About 20 percent of reptile species risk extinction, mainly because people are taking away their habitats for agriculture, urban development and logging, according to the first global reptile assessment of its kind.
From inch-long geckos to the iconic king cobra, at least 1,829 species of reptiles, including lizards, snakes, turtles and crocodiles, are threatened, the study found.
The research, published Wednesday in Nature, adds another dimension to a substantial body of scientific evidence that points to a human-caused biodiversity crisis similar to climate change in the vast effect it could have on life on Earth. “It’s another drumbeat on the path to ecological catastrophe,” said Bruce Young, co-leader of the study and a senior scientist at NatureServe, a nonprofit conservation research group. Such a collapse threatens humans because healthy ecosystems provide necessities like fertile soil, pollination and water supplies.
Among reptiles, particularly hard hit are turtles, with almost 60 percent of species at risk of extinction, and crocodiles, with half. In addition to habitat loss, both groups are depleted by hunting and fishing.
But the results also brought a sense of relief. Scientists have known far less about the needs of reptiles as compared with mammals, birds and amphibians, and they had feared the results would show reptiles slipping away because they required different conservation methods. Instead, the authors were surprised at how neatly the threats to reptiles overlapped with those to other animals.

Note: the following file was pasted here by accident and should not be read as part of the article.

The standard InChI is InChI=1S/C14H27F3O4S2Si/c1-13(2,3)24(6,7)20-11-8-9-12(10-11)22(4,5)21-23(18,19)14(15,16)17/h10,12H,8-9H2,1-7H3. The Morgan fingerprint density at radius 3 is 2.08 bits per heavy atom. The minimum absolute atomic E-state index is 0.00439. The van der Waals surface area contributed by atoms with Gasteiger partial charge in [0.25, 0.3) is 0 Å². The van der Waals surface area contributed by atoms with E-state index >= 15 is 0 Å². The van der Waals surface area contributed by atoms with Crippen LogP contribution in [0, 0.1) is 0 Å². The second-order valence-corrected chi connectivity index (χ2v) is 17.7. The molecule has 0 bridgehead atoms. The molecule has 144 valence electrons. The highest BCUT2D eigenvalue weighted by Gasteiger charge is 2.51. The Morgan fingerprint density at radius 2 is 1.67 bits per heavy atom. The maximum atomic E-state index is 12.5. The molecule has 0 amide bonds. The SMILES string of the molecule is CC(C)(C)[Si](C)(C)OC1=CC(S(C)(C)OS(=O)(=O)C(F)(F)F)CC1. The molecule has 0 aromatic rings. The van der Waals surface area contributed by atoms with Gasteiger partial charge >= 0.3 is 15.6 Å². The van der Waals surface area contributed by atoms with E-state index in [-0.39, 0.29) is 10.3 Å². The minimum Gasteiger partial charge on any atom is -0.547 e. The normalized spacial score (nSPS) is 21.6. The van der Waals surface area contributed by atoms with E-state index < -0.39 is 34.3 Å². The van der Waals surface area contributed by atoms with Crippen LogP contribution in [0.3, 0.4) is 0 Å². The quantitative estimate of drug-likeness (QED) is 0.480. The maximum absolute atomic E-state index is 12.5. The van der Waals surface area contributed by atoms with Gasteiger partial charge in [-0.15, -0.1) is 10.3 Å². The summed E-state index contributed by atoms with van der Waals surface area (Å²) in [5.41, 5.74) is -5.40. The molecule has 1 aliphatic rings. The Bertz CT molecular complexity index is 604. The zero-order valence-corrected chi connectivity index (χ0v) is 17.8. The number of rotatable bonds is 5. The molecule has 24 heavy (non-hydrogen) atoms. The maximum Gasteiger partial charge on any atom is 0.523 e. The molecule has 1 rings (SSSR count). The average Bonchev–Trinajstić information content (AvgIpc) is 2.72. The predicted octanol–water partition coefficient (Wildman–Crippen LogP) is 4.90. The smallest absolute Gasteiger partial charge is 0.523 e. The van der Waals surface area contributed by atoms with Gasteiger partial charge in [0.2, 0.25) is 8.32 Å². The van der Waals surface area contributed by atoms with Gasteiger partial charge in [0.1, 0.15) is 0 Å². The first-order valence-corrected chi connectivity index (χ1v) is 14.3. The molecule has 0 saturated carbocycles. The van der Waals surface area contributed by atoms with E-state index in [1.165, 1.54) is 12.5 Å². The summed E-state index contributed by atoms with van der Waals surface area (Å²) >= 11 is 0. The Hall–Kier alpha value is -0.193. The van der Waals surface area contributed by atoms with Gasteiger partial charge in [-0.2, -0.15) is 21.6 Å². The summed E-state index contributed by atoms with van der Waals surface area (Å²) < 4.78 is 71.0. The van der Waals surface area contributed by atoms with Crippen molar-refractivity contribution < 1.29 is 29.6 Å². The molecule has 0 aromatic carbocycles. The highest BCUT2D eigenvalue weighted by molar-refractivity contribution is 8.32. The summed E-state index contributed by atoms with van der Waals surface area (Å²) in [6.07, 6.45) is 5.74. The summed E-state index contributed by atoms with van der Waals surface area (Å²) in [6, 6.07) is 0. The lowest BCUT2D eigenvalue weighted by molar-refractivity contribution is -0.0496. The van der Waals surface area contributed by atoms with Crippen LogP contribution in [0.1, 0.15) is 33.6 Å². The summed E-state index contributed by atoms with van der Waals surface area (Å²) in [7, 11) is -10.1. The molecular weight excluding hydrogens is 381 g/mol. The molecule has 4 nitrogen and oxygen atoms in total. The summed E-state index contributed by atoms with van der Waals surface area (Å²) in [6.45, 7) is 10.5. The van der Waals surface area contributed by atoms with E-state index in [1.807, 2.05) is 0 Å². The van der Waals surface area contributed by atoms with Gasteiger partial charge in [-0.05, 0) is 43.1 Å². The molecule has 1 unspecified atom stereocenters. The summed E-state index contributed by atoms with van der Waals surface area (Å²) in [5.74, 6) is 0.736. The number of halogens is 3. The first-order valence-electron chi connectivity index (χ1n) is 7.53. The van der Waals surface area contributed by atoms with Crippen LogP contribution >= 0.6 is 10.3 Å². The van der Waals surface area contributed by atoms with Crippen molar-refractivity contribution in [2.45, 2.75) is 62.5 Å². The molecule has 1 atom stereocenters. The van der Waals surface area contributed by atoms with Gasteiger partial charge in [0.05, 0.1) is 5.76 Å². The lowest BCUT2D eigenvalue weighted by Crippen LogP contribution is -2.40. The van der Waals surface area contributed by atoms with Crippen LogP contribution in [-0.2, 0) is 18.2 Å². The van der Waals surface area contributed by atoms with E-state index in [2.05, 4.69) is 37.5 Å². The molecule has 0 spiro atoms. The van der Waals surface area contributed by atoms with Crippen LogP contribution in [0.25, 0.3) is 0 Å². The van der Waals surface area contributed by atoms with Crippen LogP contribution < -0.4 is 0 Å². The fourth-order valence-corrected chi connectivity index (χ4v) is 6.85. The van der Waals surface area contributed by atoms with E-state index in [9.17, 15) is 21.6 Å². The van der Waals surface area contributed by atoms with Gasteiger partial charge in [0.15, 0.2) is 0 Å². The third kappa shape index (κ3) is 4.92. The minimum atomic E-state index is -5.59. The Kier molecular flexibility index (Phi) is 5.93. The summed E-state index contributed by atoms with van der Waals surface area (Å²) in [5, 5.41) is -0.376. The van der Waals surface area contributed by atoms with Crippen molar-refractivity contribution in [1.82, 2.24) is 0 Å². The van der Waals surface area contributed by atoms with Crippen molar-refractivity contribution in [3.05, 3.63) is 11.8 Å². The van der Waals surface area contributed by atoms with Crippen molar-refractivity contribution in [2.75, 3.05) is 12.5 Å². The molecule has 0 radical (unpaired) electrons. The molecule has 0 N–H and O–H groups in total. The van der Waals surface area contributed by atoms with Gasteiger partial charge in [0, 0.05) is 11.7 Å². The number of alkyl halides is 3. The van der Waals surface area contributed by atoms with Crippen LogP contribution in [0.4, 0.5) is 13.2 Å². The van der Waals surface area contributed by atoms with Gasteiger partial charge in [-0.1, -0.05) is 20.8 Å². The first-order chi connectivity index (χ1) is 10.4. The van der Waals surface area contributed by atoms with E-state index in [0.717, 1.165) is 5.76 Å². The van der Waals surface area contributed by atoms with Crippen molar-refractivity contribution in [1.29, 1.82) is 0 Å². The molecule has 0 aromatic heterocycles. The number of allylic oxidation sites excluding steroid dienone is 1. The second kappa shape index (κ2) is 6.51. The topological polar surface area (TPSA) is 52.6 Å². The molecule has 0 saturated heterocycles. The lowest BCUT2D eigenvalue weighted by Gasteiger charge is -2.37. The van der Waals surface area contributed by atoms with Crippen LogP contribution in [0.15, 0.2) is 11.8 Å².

“There’s no rocket science in protecting reptiles, we have all the tools we need,” Dr. Young said. “Reduce tropical deforestation, control illegal trade, improve productivity in agriculture so we don’t have to expand our agricultural areas. All that stuff will help reptiles, just as it will help many, many, many other species.”
The authors found that climate change played a role in the threat faced by 10 percent of species, suggesting that it was not currently a major factor in reptile loss. But the effects could be underrepresented, Dr. Young said, because scientists simply don’t know enough about many reptiles to determine whether a warming planet threatens them in the short term.
What’s clear is that the victims of climate change, reptilian and otherwise, will increase dramatically in coming years if world leaders keep failing to adequately rein in greenhouse gas emissions, which mostly come from burning fossil fuels. Last September the Komodo dragon, the largest lizard in the world, was classified as endangered in large part because of the rising temperatures and sea levels caused by climate change.
The reptile assessment includes 52 authors with contributions from more than 900 experts around the world. It took more than 15 years, in part because funding was hard to come by.
“Reptiles, to many people, are not charismatic,” Dr. Young said. “There’s just been a lot more focus on some of the more furry or feathery species.”